Tag: Oumuamua

The UFO Community Still Believes — and Science is Starting to Listen

by Chabeli Herrera                March 19, 2019                   (orlandosentinel.com)

• Over the past two years, scientists, politicians and professionals have increasingly been willing to touch the taboo subject of UFOs and perhaps lend a little credence to those who still believe.

• In December 2017, the New York Times reported that the U.S. had funded a secret, $22 million project to study UFO claims from 2007 to 2012. Declassified video taken in 2004 by two Navy F/A-18F fighter jets off the coast of San Diego showed a craft with no apparent propulsion moving at alarmingly fast speeds. Navy pilot Commander David Fravor who witnessed the Tic Tac-shaped craft told the Washington Post that it was “something not from Earth.”

• Harvard’s astronomy department chair, Avi Loeb, along with colleague Shmuel Bialy, wrote in a publication in Astrophysical Journal Letters that an interstellar object seen passing through our solar system called Oumuamua “is a lightsail, flowing in interstellar space as a debris from an advanced technological equipment.” Loeb theorized that, “Oumuamua may be a fully operational probe sent intentionally to Earth vicinity by an alien civilization.”

• NASA’s Ames Research Center scientist Silvano Colombano went on record recently to suggest that NASA and the scientific community should be more open-minded in its approach to the search for extraterrestrial intelligence. NASA is preoccupied with finding biosignatures through its Center for Life Detection Science than interested in analyzing alleged UFO sightings.

• MUFON (Mutual UFO Network) does analyze UFO sightings. It has 3,500 members in 42 countries. Barbara Stusse, 80, has been coming to MUFON meetings for three years. She says that her mother saw a UFO in 1947. In 1965, she read about Betty and Barney Hill and “believed it”.

• Kathleen Marden is MUFON’s director of experiencer research. She was 13 years old in September 1961 when her Aunt Betty Hill and her Uncle Barney Hill saw a UFO in the White Mountains of New Hampshire. There were two hours they couldn’t account for, and Barney was sure he’d seen eight to eleven figures dressed in black shiny uniforms that were “somehow not human”. Under hypnosis, the Hills related how they were abducted and physically examined inside the UFO. “They examined their hands, they took their shoes off, they examined their feet, they did tests on them that appear to be testing their nervous systems, as well,” says Marden. She has written about the government’s ‘tampering’ with the Hill case. But lately Marden has seen a recent shift in the credence that people give to the UFO phenomenon, with the 2017 New York Times article being the turning point.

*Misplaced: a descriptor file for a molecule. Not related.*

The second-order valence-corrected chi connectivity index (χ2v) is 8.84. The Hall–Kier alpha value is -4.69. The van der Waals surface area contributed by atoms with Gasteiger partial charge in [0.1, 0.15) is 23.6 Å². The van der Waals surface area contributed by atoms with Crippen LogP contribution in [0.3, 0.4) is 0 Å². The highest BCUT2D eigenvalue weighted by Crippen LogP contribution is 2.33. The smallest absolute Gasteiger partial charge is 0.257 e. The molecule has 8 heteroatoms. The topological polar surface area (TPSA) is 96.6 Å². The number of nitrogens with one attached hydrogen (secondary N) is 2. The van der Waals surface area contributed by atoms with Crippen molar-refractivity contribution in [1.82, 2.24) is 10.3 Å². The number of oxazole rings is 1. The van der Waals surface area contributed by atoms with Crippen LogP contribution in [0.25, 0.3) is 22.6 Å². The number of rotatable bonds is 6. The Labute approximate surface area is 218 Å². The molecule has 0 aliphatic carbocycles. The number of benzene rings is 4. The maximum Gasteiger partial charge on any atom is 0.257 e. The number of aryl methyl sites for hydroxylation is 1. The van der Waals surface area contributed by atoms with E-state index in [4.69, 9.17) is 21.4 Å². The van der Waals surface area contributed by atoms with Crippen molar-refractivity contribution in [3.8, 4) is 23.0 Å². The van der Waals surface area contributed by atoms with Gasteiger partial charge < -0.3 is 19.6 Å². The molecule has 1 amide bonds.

• Trish Bishop of Kissimmee, Florida, relates her story of March 2013 at dusk when she saw a tall, muscular man wearing a formfitting tan colored uniform, boots and gloves was lingering in her backyard at the edge of a forest. But his face wasn’t human. His eyes bulged far out of their sockets. His jaw was over-sized. And his skin was white as chalk. Paralyzed with fear, she pretended not to watch the man while she called for help on her phone. Then man appeared to be climbing invisible steps. When he was about 10 feet off the ground, he turned his back to her and pulled himself up “into a UFO?” she thought — and he was gone. After four years, she got the nerve to report the incident to MUFON.

• The challenge with UFO and alien sightings has always been the lack of evidence. Bishop said she was too scared to take a photo of her alien. Little to no consequential evidence exists in other cases. University of Central Florida psychology professor Alvin Wang thinks that people project their predisposition to believe in conspiracy theories, and seek out others who reaffirm that belief. “[T]hey get …confirmation support, when they are members of UFO believers community,” said Wang.

 

He appeared as if a hologram at first — then solid — suddenly there and clear as you or I, at the edge of the forest behind Trish Bishop’s home in Kissimmee.

It was a Thursday in March 2013, the glow of the afternoon tucking in for the day behind the trees. He stood tall, at least 6-foot-3, perhaps 220 pounds and certainly muscular, wearing a formfitting tan colored uniform, boots and gloves. He lingered by the crape myrtle tree in the middle of the backyard.

When he turned around, it was his face, she remembers, that stopped her.

Bulging eyes jutting so far out of the sockets that Bishop wondered whether he could close them. Skin white as chalk.
And a jaw so large, it dispelled any notions the government worker had of the visitor being human.

“If you compare a human jawbone to his, we would be a chihuahua to a pit bull,” Bishop said.

Paralyzed with fear, she watched as what she believed to be an alien appeared to climb invisible steps, stopping often to snatch glances at her from where she sat on her back porch, fumbling with her phone to appear as though she couldn’t see him.

Her finger was pressed on the number “9” to dial for help.

When he was about 10 feet off the ground, he turned his back to her and pulled himself up — “into a UFO?” she thought — and was gone.